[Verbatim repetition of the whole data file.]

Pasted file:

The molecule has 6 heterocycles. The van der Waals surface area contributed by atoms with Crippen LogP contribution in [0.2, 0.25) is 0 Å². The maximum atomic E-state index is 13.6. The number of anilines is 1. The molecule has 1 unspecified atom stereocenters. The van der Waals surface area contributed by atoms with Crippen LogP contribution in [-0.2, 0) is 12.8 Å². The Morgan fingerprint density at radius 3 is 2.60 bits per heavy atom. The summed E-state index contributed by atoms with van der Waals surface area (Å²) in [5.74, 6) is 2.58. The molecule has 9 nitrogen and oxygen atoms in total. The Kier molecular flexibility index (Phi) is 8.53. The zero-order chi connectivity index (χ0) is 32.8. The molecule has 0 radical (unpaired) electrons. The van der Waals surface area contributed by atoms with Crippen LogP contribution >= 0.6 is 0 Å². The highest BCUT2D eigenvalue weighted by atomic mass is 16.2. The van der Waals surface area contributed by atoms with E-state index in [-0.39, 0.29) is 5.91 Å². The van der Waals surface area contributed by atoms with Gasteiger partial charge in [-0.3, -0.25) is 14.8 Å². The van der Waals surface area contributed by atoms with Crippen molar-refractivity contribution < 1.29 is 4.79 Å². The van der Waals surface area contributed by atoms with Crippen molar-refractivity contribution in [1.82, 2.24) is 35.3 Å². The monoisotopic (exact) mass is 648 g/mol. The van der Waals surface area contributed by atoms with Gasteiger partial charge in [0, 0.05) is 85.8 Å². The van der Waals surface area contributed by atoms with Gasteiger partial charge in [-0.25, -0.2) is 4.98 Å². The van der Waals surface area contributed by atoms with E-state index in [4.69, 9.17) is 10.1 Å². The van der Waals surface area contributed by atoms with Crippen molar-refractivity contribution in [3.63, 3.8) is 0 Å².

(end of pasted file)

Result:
The molecule has 6 heterocycles. The van der Waals surface area contributed by atoms with Crippen LogP contribution in [0.2, 0.25) is 0 Å². The maximum atomic E-state index is 13.6. The number of anilines is 1. The molecule has 1 unspecified atom stereocenters. The van der Waals surface area contributed by atoms with Crippen LogP contribution in [-0.2, 0) is 12.8 Å². The Morgan fingerprint density at radius 3 is 2.60 bits per heavy atom. The summed E-state index contributed by atoms with van der Waals surface area (Å²) in [5.74, 6) is 2.58. The molecule has 9 nitrogen and oxygen atoms in total. The Kier molecular flexibility index (Phi) is 8.53. The zero-order chi connectivity index (χ0) is 32.8. The molecule has 0 radical (unpaired) electrons. The van der Waals surface area contributed by atoms with Crippen LogP contribution >= 0.6 is 0 Å². The highest BCUT2D eigenvalue weighted by atomic mass is 16.2. The van der Waals surface area contributed by atoms with E-state index in [-0.39, 0.29) is 5.91 Å². The van der Waals surface area contributed by atoms with Gasteiger partial charge in [-0.3, -0.25) is 14.8 Å². The van der Waals surface area contributed by atoms with Crippen molar-refractivity contribution < 1.29 is 4.79 Å². The van der Waals surface area contributed by atoms with Crippen molar-refractivity contribution in [1.82, 2.24) is 35.3 Å². The monoisotopic (exact) mass is 648 g/mol. The van der Waals surface area contributed by atoms with Gasteiger partial charge in [0, 0.05) is 85.8 Å². The van der Waals surface area contributed by atoms with Gasteiger partial charge in [-0.25, -0.2) is 4.98 Å². The van der Waals surface area contributed by atoms with E-state index in [4.69, 9.17) is 10.1 Å². The van der Waals surface area contributed by atoms with Crippen molar-refractivity contribution in [3.63, 3.8) is 0 Å².